CHEMCAP. Physicochemical properties and phenomena in a novel chemical capacitor setup.

Project Leader: Prof. Wojciech Grochala Project period: 2022 - 2026
Project funding: OPUS 21, NCN
Project description:

Background. In our daily life we utilize a large numer of electronic devices, some of which we even fail to recognize. All of them are macroscopic. Inside them are complex microscopic devices invented by humans, such as a galvanic cell (inside a lithium battery), a capacitor (in a backup power supply or ignition system of a car), an n-p junction (in a solar cell), or a field-effect transistor (in central processing unit of our computers). In 2021, an entirely new type of device was proposed by one Italian and two Polish scientists. The device is smaller than its predecessors (that is, a nano-device) and has different functionalities from those mentioned above. It is called chemical capacitor, or shortly chem-cap. Chem-cap is composed of four chemical substances: one is called a substrate, and the remaining ones may be grown on it, the next one is called a charge reservoir, and it is electron-rich, the following one is a separator, and the last one is electronhungry. Eventually, a protective fifth one may be added on the top. One key feature is that if a separator was not introduced, an extremely vigorous (even explosive!) reaction would take place between electron-rich and electron-hungry materials. While this novel setup has so far been theorized, there is a preliminary example from the literature that such device could indeed be fabricated using modern technological approaches. Reasons for attempting a particular research topic. As with every new scientific toy, there come
surprises, successes, failures and risks. And one should understand it well before it enters some of our daily life macroscopic devices. Preliminary work has revealed that chem-cap features a combination of many unique features, which are not exhibited by related devices. The key one is possibility to smoothly inject large amount of electrons to or from virtually any type of material. Even if starting materials did not conduct electric current well, they will become good conductors (metals) upon injection; the whole functionality is dependent mainly on chemical composition of electron-hungry and electron-rich layers, and the thickness and other properties of the separator. Therefore, to understand the limits of properties achievable in such a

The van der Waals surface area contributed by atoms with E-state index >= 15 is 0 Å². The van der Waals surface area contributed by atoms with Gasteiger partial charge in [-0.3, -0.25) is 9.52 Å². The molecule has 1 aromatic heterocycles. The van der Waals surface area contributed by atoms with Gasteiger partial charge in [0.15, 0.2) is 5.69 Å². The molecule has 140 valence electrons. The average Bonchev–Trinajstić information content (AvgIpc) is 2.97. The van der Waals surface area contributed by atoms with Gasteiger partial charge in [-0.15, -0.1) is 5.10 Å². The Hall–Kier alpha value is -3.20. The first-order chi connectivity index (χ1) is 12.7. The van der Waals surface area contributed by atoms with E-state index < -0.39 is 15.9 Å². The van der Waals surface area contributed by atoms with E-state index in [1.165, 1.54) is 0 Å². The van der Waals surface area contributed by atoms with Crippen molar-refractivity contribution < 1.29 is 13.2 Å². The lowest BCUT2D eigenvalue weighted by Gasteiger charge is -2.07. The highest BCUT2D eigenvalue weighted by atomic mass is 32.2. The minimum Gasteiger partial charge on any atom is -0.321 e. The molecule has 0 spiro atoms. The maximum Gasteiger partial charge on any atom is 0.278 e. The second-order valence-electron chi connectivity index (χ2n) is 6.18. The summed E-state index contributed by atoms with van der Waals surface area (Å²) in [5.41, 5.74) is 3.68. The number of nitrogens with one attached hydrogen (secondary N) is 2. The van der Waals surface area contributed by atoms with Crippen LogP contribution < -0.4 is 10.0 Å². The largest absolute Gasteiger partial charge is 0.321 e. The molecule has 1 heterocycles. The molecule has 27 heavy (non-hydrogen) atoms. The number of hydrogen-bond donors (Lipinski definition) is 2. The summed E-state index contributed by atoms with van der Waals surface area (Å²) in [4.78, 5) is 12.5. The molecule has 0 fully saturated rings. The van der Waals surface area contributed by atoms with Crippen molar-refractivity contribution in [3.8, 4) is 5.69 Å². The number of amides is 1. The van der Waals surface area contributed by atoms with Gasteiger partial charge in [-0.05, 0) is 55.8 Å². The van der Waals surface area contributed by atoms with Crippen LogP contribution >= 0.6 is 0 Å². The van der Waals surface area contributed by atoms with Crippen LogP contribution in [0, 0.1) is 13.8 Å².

device, one should study many different compositions and types and thicknesses of a separator. This is most easily and inexpensively done these days using supercomputers which permit very advanced calculations to be performed. The outcome of these calculations (based on so called quantum theory) is usualy very close to what would be observed in experimental reality. Such theoretical study is proposed in the current project. The project goal is to screen a large numer of chemical compositions and understand most fundamental features and functionalities of chem-cap devices built from them. This will save great deal of time and at the end of the project we will be able to say which metarials combinations might exhibit desired features and
thus be useful for technological purposes. The compositions are limited only by fantasy! Description of research. The key functionalities studied studied will be superconductivity (i.e. conducting current without any resistance), magnetoresistance (i.e. large changes of electric conductivity if magnetic field is varied), solar energy harvesting and performing chemical reactions on a metallic surface with great ease (called catalysis). We are in principle unrestricted in terms of chemical materials applied, and may vary
chemical composition of chem-cap constituent in a very broad range. Substantial results expected. The most ambitious scope of the project is to theoretically predict superconductivity in thin-layer materials containing hydrogen, named hydrides, at temperatures exceeding room temperature, and in the absence of any external pressure. Preliminary evaluations suggests that temperature values up to 830 oC (or ca. 1100 K) are possible, and even a third of this value would mean a technological breathrough. If engineered in the future, such discovery would bring immense consequences for contemporary science, technology and civilization (facile magnetic levitation transport, transfer of huge amounts of electric current without losses and heat dissipation to the environment, ultra-fast computing, etc.). The chem-cap devices could be fabricated similarly to those based on n-p junctions which we already prepare on the industrial scale. Another important result foreseen is that we will be able to turn some inexpensive abundant metals such as e.g. copper into good catalysts (for example in reactions were hydrogen is added or removed from a molecule), which was quite impossible before. 

Laboratory of Technology of Novel Functional Materials